Saúl Ñíguez has played a lot of football for a 26-year-old.
Atlético Madrid’s academy-bred pivot broke into Diego Simeone’s midfield in 2015, announcing himself in unforgettable fashion. Tiago Mendes’ leg break that autumn propelled Saúl into the starting 11 — and from the start of the 2017/18 season through 2019/20, he started 102 of a possible 104 league games.
Saúl topped the 4,000 minute mark in all competitions in both 2017/18 and 2019/20, and finished 90 minutes short in 2018/19. He made his 300th appearance last season, and he scored a career-best six goals — including a penalty brace at Barcelona — to help Atlético finish third in a difficult league season.
Perhaps this is why seeing him appear from Atlético’s bench so often these days has been so unexpected, particularly as los rojiblancos sit first in LaLiga after 17 weeks.
“Saúl is very important for us, he has given us a lot from day one,” Simeone said before Atlético beat Cardassar in the Copa del Rey on Dec. 16. “He knows he has to improve, he will work for it, and we hope he will give us the things he has always given us.”
Despite his wide range of abilities (including “availability”), Saúl has become a target for #online criticism the past couple seasons, for struggling to make the impact expected of someone with his talents. He’s dangled his potential as a world-class box-to-box midfielder, but he never pressed with Thomas Partey’s efficiency and he’s never compiled shot-creating actions at Koke’s level.
Instead, Simeone decided it would be best for the team if Saúl won the ball, recycled it once won, and filled in at left back when he wasn’t doing that. Coincidentally or otherwise, Atlético’s success with Saúl on the pitch dipped each season from 2014/15 on, from (via fbref.com) 2.33 points per match to a shocking 1.86 ppm last season. On average, Atleti picked up fewer than two points per Saúl appearance in 2019/20 — and he appeared a lot.
However, Atlético’s ppm with Saúl on this pitch this season is 2.42, a career-best. Atleti have conceded just three times in his 680 LaLiga minutes — only Ángel Correa has played more minutes (855) and seen fewer goals go in (2). Last Sunday, Saúl made arguably his most crucial contribution to the team so far — the pre-assist on Luis Suárez’s 90th-minute winner at Alavés, which maintained Atleti’s two-point lead over Real Madrid.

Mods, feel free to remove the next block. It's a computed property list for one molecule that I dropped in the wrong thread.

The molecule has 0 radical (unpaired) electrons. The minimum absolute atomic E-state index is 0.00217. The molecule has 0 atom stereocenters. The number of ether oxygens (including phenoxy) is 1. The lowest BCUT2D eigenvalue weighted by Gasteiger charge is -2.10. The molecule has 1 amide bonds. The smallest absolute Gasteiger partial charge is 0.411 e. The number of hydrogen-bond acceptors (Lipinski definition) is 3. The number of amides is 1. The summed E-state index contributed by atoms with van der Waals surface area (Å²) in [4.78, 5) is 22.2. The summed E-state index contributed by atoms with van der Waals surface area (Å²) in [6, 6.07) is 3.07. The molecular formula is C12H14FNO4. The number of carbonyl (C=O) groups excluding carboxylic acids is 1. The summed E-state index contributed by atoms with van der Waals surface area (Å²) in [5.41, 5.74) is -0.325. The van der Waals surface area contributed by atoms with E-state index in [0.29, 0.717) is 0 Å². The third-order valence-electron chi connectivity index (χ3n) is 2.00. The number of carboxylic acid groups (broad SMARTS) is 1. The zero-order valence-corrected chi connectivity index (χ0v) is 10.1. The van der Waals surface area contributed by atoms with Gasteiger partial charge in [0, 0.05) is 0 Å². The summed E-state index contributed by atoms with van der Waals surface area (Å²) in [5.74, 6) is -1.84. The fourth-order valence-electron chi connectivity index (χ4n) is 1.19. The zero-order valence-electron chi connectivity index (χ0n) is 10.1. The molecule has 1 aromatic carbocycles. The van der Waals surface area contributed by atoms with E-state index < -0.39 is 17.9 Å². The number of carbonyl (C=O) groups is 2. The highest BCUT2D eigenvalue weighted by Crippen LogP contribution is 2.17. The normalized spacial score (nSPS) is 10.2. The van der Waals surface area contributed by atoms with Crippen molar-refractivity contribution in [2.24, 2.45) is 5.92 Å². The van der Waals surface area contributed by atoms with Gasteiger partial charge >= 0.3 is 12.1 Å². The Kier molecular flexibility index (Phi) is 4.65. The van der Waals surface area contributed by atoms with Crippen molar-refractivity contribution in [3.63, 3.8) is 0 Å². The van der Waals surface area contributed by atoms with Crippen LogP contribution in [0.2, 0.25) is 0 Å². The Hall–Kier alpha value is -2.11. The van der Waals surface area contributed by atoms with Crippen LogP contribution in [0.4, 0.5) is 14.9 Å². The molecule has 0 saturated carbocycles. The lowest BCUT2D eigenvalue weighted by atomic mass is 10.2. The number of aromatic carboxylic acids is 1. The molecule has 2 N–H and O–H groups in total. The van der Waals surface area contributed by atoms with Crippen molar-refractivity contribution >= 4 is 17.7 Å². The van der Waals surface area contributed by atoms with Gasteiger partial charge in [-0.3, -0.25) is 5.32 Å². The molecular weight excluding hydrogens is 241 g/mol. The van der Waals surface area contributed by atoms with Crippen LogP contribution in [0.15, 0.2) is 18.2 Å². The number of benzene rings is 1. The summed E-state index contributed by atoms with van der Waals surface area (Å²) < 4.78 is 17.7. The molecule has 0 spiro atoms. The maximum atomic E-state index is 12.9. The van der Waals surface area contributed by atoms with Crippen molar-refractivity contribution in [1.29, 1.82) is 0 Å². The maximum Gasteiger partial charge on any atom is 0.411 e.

But after Sunday came Wednesday, and another Copa del Rey disaster against Cornellà. Saúl, donning the captain’s band with Koke and Jan Oblak resting, started as a right-sided midfielder. Despite the opportunity, he failed to produce anything inspiring in 90 minutes as Atlético fell behind early and never recovered. Simeone unwisely reverted to the 4-4-2 formation, and Saúl looked an ill fit in an awkward midfield alongside Geoffrey Kondogbia and Lucas Torreira. The team created zilch — literally failing to produce a shot on target against a seventh-place Segunda B side — with many in-form players left out of the squad.
Saúl, known for his candor, took responsibility after the match.
“The team is in a good moment, (but) I am not in a good moment,” Saúl said.
“I am not well mentally, but I want to continue working to show the coach that I’m here to help.”
These games, one after the other, highlight Saúl’s dichotomy this season — one step forward, but a larger step back.
Saúl’s statistics have dipped — namely, his tackling (1.97 players tackled per 90 minutes, pedestrian for a defensive-minded midfielder) and his aerial presence (he’s winning 35 percent fewer duels than he did last season). However, he still ranks among the team’s better loose-ball retrievers, and has seen a boost to his touches overall (now 66 per 90 minutes) — along with a healthy increase to his attacking third and penalty area touches. Koke is the only “regular” midfielder with better accuracy on passes between five and 15 yards, too.
Yet, this statistical amalgamation only adds to the murkiness regarding Saúl’s place at Atlético. It shows Saúl is still able to contribute in several ways to a successful midfield, but the midfield has generally been strong without him.
Following an injury that cost him a month of action, Saúl held onto a pecking-order place ahead of summer arrival Torreira and November signing Kondogbia. But Simeone started Héctor Herrera ahead of him in the Madrid derby last month, and has recently taken to starting Marcos Llorente next to Koke in the new 3-4-1-2 setup. In this role, Llorente scored the opener against Alavés and the second goal in the pre-Christmas win at Real Sociedad — two more blows for Saúl’s chances at regaining his “undroppable” status.
Saúl has played many meaningful minutes and matches for Atlético. The season is long, and he will play more yet. A player with over 300 appearances and five trophies in Simeone’s side will not disappear overnight — nor should he, even with only seven league starts to his name in 2020/21.
But Saúl’s role is confused within this new-look Atlético, one that theoretically plays to his attacking instincts. Not coincidentally, this has been his most difficult season since breaking into the team several years ago, and he’s readily admitted to the anguish he is feeling. Saúl adapted so readily — and so well — to the demands of a more-defensive side, and now must find a way to do so again. He will be needed.